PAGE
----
‘If we want to change society then what we need to do first is imagine a different society. Artists do that. They help to imagine new worlds instead of being trapped thinking things will always be the way things are. The arts can expand how we do research and see scientific facts and what we do with them on quite a deep level.’
The only times I ever hear stories of possible changes and solutions are when I’m being sold something – solar panels on my roof, electric cars, organic food.
Eernstman says that a lot of stories we tell about our world simply don’t apply any more. ‘The old stories don’t serve us…but it is difficult to come up with new stories if we are still defined by the old ones. Us seeing ourselves as exploiters of natural resources rather than as being part of ecology, that is a story. How we relate to nature is how we have storified that relationship. It is not an absolute fact. There is nothing in nature or biology that says things can’t be different. It is a cultural story as to how we relate ourselves to the things around us. But this means that these are not fixed things, and they can change really quickly. The idea of writers using world building and coming up with new possibilities, even opening up minds to those new possibilities, is the first step to making it a reality.’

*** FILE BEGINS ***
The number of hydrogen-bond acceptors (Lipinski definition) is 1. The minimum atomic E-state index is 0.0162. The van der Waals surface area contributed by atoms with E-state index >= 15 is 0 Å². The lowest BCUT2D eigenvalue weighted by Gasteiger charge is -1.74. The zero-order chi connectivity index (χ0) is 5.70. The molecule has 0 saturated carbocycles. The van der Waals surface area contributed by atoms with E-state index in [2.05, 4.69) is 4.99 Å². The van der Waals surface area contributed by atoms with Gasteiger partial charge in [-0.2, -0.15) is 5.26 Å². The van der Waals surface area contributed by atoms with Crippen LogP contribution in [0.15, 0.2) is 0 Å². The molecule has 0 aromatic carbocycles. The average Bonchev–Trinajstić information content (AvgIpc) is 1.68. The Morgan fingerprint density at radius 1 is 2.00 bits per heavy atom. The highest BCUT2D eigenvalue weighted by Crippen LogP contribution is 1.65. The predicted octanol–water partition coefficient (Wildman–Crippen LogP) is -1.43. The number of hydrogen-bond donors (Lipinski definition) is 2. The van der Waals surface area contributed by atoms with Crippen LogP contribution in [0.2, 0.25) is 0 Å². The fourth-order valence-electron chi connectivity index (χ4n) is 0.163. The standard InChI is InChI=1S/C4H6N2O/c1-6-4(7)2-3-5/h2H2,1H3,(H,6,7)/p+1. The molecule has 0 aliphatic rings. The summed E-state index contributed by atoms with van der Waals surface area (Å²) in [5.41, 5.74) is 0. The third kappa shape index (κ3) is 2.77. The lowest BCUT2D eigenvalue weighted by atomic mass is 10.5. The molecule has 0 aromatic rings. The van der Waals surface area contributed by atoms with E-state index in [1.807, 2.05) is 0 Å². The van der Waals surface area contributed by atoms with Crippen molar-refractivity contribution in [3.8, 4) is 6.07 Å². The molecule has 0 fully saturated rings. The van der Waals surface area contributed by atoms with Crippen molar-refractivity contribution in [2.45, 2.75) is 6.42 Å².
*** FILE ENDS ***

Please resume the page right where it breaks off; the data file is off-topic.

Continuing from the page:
Talking to these writers, thinkers and professors, I was struck by just how groundbreaking this work is, happening here in Wales. The story of BMC is one full of radical and creative ideas to try and drive change. We have received ideas of what the world looks like, but that is a story we can change. In fact our story as a society has always been in constant flux, and we must learn to change again.
A lot of the stories I hear about the climate crisis are quite reductive. They give me the impression that we are trapped in the way things are now. That the story of our current capitalist society is all there is. The only times I ever hear stories of possible changes and solutions are when I’m being sold something – solar panels on my roof, electric cars, organic food. I hardly ever hear the stories about the bigger picture, the stories of system change. But these are the stories that we all need to hear. The stories we all need to tell. As storytellers we must imagine what a better future could look like and then work together with scientists and artists and our community leaders at all levels to make that change happen.
And Wales is a great place to start.
This article was written by Kaja Brown thanks to the Books Council of Wales’ New Audiences Fund.